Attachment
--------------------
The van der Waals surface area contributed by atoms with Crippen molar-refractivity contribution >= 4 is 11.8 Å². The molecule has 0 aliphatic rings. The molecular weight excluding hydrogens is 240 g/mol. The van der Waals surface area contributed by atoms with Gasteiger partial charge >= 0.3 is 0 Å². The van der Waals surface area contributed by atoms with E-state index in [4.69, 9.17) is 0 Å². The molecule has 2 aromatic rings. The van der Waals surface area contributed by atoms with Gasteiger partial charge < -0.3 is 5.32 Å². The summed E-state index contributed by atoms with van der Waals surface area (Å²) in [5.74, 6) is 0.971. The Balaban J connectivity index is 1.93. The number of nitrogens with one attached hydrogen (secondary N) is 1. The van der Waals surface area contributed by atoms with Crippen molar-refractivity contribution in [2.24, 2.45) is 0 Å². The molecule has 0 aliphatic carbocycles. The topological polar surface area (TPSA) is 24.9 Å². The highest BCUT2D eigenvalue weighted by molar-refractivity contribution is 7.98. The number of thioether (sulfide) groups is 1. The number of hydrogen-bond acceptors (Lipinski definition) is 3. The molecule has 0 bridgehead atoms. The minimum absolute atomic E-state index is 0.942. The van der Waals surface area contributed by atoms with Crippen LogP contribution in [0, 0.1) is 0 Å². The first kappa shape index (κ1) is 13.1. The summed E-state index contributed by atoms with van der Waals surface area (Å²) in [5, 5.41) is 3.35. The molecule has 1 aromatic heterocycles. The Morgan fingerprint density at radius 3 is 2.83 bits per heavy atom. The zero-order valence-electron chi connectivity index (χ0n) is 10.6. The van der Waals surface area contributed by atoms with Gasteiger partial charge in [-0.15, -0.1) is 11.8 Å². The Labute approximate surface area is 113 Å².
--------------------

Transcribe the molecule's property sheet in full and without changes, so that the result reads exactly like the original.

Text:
The van der Waals surface area contributed by atoms with Crippen molar-refractivity contribution >= 4 is 11.8 Å². The molecule has 0 aliphatic rings. The molecular weight excluding hydrogens is 240 g/mol. The van der Waals surface area contributed by atoms with Gasteiger partial charge >= 0.3 is 0 Å². The van der Waals surface area contributed by atoms with E-state index in [4.69, 9.17) is 0 Å². The molecule has 2 aromatic rings. The van der Waals surface area contributed by atoms with Gasteiger partial charge < -0.3 is 5.32 Å². The summed E-state index contributed by atoms with van der Waals surface area (Å²) in [5.74, 6) is 0.971. The Balaban J connectivity index is 1.93. The number of nitrogens with one attached hydrogen (secondary N) is 1. The van der Waals surface area contributed by atoms with Crippen molar-refractivity contribution in [2.24, 2.45) is 0 Å². The molecule has 0 aliphatic carbocycles. The topological polar surface area (TPSA) is 24.9 Å². The highest BCUT2D eigenvalue weighted by molar-refractivity contribution is 7.98. The number of thioether (sulfide) groups is 1. The number of hydrogen-bond acceptors (Lipinski definition) is 3. The molecule has 0 bridgehead atoms. The minimum absolute atomic E-state index is 0.942. The van der Waals surface area contributed by atoms with Crippen LogP contribution in [0, 0.1) is 0 Å². The first kappa shape index (κ1) is 13.1. The summed E-state index contributed by atoms with van der Waals surface area (Å²) in [5, 5.41) is 3.35. The molecule has 1 aromatic heterocycles. The Morgan fingerprint density at radius 3 is 2.83 bits per heavy atom. The zero-order valence-electron chi connectivity index (χ0n) is 10.6. The van der Waals surface area contributed by atoms with Gasteiger partial charge in [-0.15, -0.1) is 11.8 Å². The Labute approximate surface area is 113 Å².